Shortly before his death, in what is called the Olivet Discourse, Jesus predicts the fall of the Second Temple and the resulting desolation on the Temple Mount. Recounted in three gospels, this prophecy became foundational theology to the early Christians, who eschewed the most holy site of the Jewish faith when creating their new churches.
But what if not all of them did leave the Temple Mount deserted?
Over the past decade, there have been increasing archaeological findings that after the destruction of the Second Temple and prior to the Muslim conquest of Jerusalem, the Temple Mount served Byzantine Christians as a base.
Shown through rare images of Byzantine mosaics photographed during the British Mandate in 1937 — and only published in 2008 — alongside some half a million Byzantine period mosaic tiles discovered since 1999 in the Temple Mount Sifting Project, there is increasing evidence that the Al Aqsa Mosque and courtyard is built upon Christian ruins.
In an UNESCO resolution on “Occupied Palestine,” however, Jerusalem holy sites are referred to by Muslim names only, ignoring the historic ties of Jews and Christians. Approved at committee stage in Paris on October 13, 2016, it passed by 24 votes to 6, with 26 abstentions.
Unsurprisingly, many of the nations which voted in favor were Muslim. But there were several traditionally Christian nations which also voted for the resolution, and even more that abstained — in essence giving tacit support to the notion that Haram esh-Sharif (called the Temple Mount in Judeo-Christian tradition) concerns Muslims alone.
Before the resolution’s scheduled approval this week by UNESCO’s Executive Board, The Times of Israel explores the Christian roots of the Temple Mount.
The mainstream historical record
In 335 CE, Emperor Constantine, the first Roman emperor who converted to Christianity, inaugurated the Church of the Holy Sepulchre as part of a rebuilt Christian Jerusalem. The center of this burgeoning Christianity remained outside of the Temple Mount.
There are increasing indications that not all felt compelled to heed Jesus’s prophecy from Mark 13:2 — that the destroyed temple’s stones would forever lay in ruin.
However, a Christian use of the Temple Mount is not documented in contemporary pilgrim travel diaries such as the Gaul from Bordeaux in 333 CE, or even the famous Madaba Map, part of a floor mosaic in the early Byzantine church of Saint George at Madaba, Jordan. Dated to the 6th century, the map depicts the oldest discovered cartographic survey of the Holy Land.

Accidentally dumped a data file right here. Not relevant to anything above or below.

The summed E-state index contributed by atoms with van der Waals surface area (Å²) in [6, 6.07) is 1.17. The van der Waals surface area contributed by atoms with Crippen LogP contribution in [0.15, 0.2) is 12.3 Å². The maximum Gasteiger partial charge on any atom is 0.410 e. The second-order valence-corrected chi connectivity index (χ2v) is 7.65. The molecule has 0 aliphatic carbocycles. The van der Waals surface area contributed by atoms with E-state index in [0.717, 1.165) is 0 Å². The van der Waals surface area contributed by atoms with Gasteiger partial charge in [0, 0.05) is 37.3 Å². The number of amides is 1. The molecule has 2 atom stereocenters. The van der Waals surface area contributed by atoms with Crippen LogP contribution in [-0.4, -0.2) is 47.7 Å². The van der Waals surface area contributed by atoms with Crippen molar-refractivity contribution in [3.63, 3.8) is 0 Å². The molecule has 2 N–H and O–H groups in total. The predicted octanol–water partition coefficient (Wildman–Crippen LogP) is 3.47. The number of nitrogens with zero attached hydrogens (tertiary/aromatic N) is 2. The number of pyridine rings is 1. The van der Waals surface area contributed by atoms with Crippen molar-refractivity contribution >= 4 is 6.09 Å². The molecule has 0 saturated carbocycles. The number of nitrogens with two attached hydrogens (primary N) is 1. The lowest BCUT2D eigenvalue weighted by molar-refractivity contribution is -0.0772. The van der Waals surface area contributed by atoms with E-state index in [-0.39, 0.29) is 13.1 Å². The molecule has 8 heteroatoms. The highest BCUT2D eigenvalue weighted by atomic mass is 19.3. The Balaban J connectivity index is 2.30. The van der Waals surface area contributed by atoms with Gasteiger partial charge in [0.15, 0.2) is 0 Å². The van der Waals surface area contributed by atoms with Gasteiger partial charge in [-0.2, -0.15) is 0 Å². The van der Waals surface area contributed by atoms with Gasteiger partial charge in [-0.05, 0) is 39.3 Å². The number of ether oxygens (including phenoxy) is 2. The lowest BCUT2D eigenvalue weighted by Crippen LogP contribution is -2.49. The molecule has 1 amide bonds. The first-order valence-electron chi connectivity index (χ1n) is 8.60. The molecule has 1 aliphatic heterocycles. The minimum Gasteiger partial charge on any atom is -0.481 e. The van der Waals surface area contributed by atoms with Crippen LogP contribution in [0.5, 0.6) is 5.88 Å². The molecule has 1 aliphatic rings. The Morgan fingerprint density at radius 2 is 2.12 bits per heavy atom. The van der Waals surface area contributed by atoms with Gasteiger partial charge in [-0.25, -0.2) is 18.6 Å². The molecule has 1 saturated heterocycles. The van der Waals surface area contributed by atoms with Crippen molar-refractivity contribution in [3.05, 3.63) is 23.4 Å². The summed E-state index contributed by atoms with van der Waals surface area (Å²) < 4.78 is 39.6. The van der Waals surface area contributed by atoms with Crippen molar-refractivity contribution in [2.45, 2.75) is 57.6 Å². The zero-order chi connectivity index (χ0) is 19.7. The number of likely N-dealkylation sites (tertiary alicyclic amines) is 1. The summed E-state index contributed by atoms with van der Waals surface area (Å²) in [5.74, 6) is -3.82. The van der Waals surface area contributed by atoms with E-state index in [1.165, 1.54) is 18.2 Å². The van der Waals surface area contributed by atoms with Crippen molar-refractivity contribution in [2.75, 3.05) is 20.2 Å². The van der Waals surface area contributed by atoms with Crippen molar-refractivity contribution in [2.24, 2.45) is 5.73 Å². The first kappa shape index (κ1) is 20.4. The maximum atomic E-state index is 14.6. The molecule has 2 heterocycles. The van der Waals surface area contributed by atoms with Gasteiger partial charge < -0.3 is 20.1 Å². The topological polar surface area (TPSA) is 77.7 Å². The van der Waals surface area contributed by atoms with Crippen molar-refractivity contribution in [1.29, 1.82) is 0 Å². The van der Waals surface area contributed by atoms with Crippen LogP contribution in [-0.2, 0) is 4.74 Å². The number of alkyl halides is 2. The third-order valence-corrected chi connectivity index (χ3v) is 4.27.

Bar-Ilan University History Prof. Yvonne Friedman told The Times of Israel that the Byzantine Christians in Jerusalem “saw the Temple Mount as the Jewish center. It was destroyed and should stay that way to prove the veracity of Jesus’s prophecy,” she said.
Friedman does not, however, rule out entirely the possibility of churches on the Temple Mount during the Byzantine period.
“I think there must have been some churches [on the Temple Mount], but the major alternative center was the Church of the Holy Sepulchre,” said Friedman. This changed, she said, during the Crusader period, when the holy warriors — seeing themselves “the heirs of biblical Israel” — conquered the Temple Mount and turned the mosques there into a church and, temporarily, their political base.
According to Joshua Schwartz, professor of Historical Geography of Ancient Israel at Bar-Ilan University, an organized Christian building on the Temple Mount is “unlikely.”
‘The Church Fathers and the Madaba Map relate to the Temple Mount as a dump, as proof of the defeat of Judaism’
“The Church Fathers and the Madaba Map relate to the Temple Mount as a dump, as proof of the defeat of Judaism. A number of Byzantine sources relate to Jews being allowed to go up to the Temple Mount on Tisha B’Av to mourn. Some scholars claimed that this was staged by Christian clergy,” Schwartz told The Times of Israel.
“I know of no Christian Church on the Temple Mount during Byzantine times.
The fact that the Sifting Project found Christian material, that in my view is probably Crusader or Byzantine in secondary usage by Crusaders, but Byzantine from Byzantine churches in the Jerusalem (which had of course many). The Crusaders loved to shlep stuff,” said Schwartz.